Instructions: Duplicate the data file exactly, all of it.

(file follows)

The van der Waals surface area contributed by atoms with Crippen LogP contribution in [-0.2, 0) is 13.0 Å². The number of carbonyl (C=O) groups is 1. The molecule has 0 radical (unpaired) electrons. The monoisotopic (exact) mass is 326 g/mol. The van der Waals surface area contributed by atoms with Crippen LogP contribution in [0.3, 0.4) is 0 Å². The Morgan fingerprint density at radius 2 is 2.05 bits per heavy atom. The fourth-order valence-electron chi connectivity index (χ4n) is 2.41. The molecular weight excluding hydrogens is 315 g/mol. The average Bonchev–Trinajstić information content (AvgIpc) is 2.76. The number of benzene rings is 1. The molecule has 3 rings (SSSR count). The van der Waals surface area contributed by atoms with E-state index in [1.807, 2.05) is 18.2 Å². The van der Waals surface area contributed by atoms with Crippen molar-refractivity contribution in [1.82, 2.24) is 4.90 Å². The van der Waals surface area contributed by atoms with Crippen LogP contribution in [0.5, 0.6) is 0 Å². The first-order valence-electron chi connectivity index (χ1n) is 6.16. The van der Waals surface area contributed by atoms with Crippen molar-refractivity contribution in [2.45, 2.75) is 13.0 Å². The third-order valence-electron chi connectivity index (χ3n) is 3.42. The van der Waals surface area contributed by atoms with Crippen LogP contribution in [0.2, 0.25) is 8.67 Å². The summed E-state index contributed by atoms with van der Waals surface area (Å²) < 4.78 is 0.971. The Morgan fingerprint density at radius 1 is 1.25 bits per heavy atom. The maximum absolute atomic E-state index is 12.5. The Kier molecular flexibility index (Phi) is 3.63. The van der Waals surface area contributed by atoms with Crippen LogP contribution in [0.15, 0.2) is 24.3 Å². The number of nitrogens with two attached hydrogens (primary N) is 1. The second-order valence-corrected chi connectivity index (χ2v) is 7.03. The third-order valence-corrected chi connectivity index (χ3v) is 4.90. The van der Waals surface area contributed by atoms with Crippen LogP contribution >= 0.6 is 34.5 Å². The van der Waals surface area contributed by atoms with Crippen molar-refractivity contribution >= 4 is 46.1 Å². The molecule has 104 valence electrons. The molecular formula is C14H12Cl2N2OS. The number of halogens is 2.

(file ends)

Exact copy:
The van der Waals surface area contributed by atoms with Crippen LogP contribution in [-0.2, 0) is 13.0 Å². The number of carbonyl (C=O) groups is 1. The molecule has 0 radical (unpaired) electrons. The monoisotopic (exact) mass is 326 g/mol. The van der Waals surface area contributed by atoms with Crippen LogP contribution in [0.3, 0.4) is 0 Å². The Morgan fingerprint density at radius 2 is 2.05 bits per heavy atom. The fourth-order valence-electron chi connectivity index (χ4n) is 2.41. The molecular weight excluding hydrogens is 315 g/mol. The average Bonchev–Trinajstić information content (AvgIpc) is 2.76. The number of benzene rings is 1. The molecule has 3 rings (SSSR count). The van der Waals surface area contributed by atoms with E-state index in [1.807, 2.05) is 18.2 Å². The van der Waals surface area contributed by atoms with Crippen molar-refractivity contribution in [1.82, 2.24) is 4.90 Å². The van der Waals surface area contributed by atoms with Crippen LogP contribution in [0.5, 0.6) is 0 Å². The first-order valence-electron chi connectivity index (χ1n) is 6.16. The van der Waals surface area contributed by atoms with Crippen molar-refractivity contribution in [2.45, 2.75) is 13.0 Å². The third-order valence-electron chi connectivity index (χ3n) is 3.42. The van der Waals surface area contributed by atoms with Crippen LogP contribution in [0.2, 0.25) is 8.67 Å². The summed E-state index contributed by atoms with van der Waals surface area (Å²) < 4.78 is 0.971. The Morgan fingerprint density at radius 1 is 1.25 bits per heavy atom. The maximum absolute atomic E-state index is 12.5. The Kier molecular flexibility index (Phi) is 3.63. The van der Waals surface area contributed by atoms with Crippen LogP contribution in [0.15, 0.2) is 24.3 Å². The number of nitrogens with two attached hydrogens (primary N) is 1. The second-order valence-corrected chi connectivity index (χ2v) is 7.03. The third-order valence-corrected chi connectivity index (χ3v) is 4.90. The van der Waals surface area contributed by atoms with Crippen LogP contribution >= 0.6 is 34.5 Å². The van der Waals surface area contributed by atoms with Crippen molar-refractivity contribution >= 4 is 46.1 Å². The molecule has 104 valence electrons. The molecular formula is C14H12Cl2N2OS. The number of halogens is 2.